Braxton hicks contractions are very common in pregnancy and are frequently referred to as “practice” contractions. They are named after a 19th century obstetrician, John Braxton Hicks, who made a ton of advances in the field of obstetrics!
While Braxton Hicks sounds like the name of a rugged country singer, it’s actually the term for fake or “practice” contractions during pregnancy. Your uterus can start playing tricks on you as early as the second trimester, but most commonly in the third as you approach your due date.
Braxton Hicks contractions occur in all pregnancies, however many women don’t realize it as they appear so close to their due dates.
Here’s the lowdown on Braxton Hicks Contractions and how to manage them.
When Do Braxton Hicks Start?
Braxton hicks contractions typically start in the third trimester, but some women report them as early as the second trimester. As you get further in your pregnancy, they usually increase in frequency and are just a natural part of your body preparing for labor. However, there are some things that cause increased uterine irritability, which can lead to an increased frequency or intensity of braxton hicks. Dehydration, increased activity, sex, and a full bladder are just a few of these.
What does Braxton Hicks Feel Like?
Braxton Hicks feel like the sensation is described as the random tightening or hardening of the uterus
The contractions are uncomfortable, yet not painful, shouldn’t increase in intensity or frequency, and will eventually subside.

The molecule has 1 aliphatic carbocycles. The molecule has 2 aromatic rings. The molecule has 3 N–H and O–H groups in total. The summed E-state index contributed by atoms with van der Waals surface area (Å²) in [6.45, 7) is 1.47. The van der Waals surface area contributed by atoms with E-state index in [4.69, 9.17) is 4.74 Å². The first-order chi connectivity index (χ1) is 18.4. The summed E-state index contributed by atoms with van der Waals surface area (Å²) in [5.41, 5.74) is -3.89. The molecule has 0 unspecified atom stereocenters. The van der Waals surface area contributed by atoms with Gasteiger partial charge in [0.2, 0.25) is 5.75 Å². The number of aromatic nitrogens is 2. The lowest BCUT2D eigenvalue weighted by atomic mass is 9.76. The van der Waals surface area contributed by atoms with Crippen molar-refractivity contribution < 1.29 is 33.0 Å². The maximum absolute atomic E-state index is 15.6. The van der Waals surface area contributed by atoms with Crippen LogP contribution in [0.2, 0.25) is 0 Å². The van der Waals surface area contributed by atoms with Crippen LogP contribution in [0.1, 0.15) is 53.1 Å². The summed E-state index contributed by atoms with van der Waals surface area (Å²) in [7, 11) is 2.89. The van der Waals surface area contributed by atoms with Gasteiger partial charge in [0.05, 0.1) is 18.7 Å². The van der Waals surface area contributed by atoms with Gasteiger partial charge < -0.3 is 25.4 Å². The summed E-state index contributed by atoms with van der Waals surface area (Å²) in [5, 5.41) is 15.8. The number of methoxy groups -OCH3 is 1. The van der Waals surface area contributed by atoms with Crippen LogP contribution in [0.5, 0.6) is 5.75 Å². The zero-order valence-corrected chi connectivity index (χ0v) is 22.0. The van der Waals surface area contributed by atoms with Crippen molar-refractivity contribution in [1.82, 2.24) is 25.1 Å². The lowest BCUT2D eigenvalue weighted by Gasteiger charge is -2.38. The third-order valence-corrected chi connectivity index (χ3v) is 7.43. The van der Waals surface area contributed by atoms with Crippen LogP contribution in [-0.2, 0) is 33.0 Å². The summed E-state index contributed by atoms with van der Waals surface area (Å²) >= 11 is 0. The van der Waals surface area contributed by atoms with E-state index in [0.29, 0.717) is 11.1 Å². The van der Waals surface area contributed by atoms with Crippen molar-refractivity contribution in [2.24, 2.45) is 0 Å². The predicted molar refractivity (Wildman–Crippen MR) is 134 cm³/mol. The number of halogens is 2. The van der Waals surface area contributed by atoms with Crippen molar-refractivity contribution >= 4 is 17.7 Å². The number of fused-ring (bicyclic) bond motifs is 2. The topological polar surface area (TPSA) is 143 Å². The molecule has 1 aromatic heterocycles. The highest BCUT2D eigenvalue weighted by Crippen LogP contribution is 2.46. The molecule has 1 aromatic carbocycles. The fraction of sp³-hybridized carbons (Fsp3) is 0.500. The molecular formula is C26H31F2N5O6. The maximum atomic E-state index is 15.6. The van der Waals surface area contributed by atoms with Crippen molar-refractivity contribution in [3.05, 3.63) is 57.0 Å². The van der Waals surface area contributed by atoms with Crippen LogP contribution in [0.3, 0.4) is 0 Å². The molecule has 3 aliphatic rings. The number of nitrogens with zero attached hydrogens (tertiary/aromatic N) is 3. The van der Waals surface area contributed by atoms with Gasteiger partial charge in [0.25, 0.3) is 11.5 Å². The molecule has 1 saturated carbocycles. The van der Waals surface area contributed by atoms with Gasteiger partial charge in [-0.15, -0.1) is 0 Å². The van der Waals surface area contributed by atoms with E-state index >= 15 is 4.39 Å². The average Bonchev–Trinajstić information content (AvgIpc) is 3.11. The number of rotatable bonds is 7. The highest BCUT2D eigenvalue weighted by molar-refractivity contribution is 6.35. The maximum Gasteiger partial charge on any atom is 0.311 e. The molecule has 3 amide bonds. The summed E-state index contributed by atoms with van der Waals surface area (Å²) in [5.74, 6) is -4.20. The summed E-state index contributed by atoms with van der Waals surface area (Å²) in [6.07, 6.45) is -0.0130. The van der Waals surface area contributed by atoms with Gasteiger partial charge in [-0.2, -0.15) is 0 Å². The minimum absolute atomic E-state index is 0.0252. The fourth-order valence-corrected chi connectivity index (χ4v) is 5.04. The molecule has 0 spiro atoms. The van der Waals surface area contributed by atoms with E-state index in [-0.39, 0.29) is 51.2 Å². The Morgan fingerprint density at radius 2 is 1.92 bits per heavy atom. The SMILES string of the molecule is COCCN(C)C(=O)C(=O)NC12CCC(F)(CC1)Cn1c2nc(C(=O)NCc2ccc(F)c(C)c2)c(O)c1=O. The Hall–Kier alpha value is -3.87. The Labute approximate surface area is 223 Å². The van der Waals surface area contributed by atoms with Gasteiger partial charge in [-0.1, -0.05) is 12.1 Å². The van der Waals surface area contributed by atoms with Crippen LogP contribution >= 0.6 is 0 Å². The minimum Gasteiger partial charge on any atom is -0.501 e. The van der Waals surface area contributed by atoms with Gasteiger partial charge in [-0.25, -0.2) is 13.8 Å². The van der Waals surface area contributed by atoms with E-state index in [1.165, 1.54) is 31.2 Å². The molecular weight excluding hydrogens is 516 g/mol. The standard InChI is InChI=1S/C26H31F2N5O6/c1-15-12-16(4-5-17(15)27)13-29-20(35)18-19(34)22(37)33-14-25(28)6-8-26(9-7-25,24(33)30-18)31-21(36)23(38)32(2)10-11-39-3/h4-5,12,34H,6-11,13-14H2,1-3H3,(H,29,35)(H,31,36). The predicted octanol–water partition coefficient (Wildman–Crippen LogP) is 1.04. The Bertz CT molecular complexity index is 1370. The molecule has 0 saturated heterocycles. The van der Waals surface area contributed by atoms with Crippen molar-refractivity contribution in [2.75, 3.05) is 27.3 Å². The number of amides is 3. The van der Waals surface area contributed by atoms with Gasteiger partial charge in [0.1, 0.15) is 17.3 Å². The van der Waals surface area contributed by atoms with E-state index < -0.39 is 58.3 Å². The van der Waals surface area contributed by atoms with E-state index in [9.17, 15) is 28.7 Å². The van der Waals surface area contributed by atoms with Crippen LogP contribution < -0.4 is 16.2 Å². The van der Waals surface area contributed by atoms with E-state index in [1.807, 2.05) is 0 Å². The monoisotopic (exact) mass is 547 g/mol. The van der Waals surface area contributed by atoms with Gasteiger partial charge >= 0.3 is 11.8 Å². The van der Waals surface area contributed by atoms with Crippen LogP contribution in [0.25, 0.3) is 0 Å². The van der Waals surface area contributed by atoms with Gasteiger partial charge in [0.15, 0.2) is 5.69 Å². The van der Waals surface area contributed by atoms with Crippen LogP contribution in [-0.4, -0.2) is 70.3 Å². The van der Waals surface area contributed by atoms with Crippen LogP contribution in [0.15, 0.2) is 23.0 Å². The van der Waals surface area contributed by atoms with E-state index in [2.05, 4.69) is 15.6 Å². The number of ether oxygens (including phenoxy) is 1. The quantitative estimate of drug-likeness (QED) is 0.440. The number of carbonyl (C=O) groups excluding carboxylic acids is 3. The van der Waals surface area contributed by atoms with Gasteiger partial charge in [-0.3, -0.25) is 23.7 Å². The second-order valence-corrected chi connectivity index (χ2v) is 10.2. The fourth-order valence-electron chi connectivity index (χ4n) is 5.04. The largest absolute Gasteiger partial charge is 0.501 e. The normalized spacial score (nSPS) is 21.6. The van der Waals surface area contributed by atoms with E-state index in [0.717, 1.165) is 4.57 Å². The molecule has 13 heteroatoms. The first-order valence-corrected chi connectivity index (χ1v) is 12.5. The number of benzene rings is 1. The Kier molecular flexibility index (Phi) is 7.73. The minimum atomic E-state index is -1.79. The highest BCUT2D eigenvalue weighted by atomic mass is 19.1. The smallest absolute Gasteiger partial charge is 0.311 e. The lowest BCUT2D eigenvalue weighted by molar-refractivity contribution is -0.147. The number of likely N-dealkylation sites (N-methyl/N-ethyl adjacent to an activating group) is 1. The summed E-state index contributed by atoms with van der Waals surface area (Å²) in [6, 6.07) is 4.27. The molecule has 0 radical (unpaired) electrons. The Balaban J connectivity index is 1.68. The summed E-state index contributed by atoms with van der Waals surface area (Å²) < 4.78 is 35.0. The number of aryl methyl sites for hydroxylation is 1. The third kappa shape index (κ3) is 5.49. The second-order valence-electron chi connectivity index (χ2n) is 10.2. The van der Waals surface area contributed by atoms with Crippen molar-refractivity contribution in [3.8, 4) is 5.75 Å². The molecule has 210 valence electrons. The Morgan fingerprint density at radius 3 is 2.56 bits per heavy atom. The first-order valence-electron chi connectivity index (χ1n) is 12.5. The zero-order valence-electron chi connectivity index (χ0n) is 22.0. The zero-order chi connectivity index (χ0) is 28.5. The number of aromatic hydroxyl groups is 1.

Braxton hicks do not cause cervical dilation, though some believe they help to soften the cervix. They last for 30-60 seconds (though some can last for up to 2 minutes) and they tend to be irregular and infrequent.
Braxton hicks also do not increase in intensity or frequency. Most of the time they will start to taper off and then disappear altogether!
Labor contractions, on the other hand, usually last 60-90 seconds and once in active labor, will follow a regular pattern (i.e. coming every 5-7 minutes). Labor contractions will increase in frequency and intensity as labor progresses.
Contractions that intensify in pain and frequency could signal real labor. If you experience this and are a ways away from your due date (less than 36 weeks), contact your provider immediately.
What Causes Braxton Hicks?
The miracle of pregnancy is full of mysteries and Braxton Hicks is one of them. Medical professionals believe it’s your body getting ready for labor by toning your uterine muscles and increasing blood flow to your placenta, i.e. your uterus is training for the big day —love that story.
Closer to your due date Braxon Hicks are referred to as false labor and can help with dilation (the opening of your cervix) and effacement (the softening and shortening of your cervix).
Why am I having so many Braxton-hicks contractions:
- When the mother or the baby is very active
- If someone touches the mother’s belly
- When the bladder is full
- After sex
When to be concerned about braxton hicks?
True Braxton Hicks are uncomfortable, yet painless, and don’t intensify or become more frequent; if this is your experience you are most likely fine. However, trust your gut (literally!) and check with your provider if you’re ever concerned. That’s what they’re there for.
How to Manage Braxton Hicks
If you are having braxton hicks contractions and they are bothersome, there are a few things you can do to help alleviate the discomfort.
- First, drink water! Your uterus is a big muscle, and when your muscles are dehydrated they start to contract.
- Next, empty your bladder. A full bladder can press up against your uterus and make it more irritated.
- A warm bath can help to relax your body and ease up these contractions too.
- Finally, change your position. Sometimes just moving from a standing to sitting position can help them dissipate.
Some like to practice the breathing techniques they have learned in their birthing classes while having braxton hicks, too!
Since your body is practicing for the big day, you should too! Get all your labor and delivery questions answered here.
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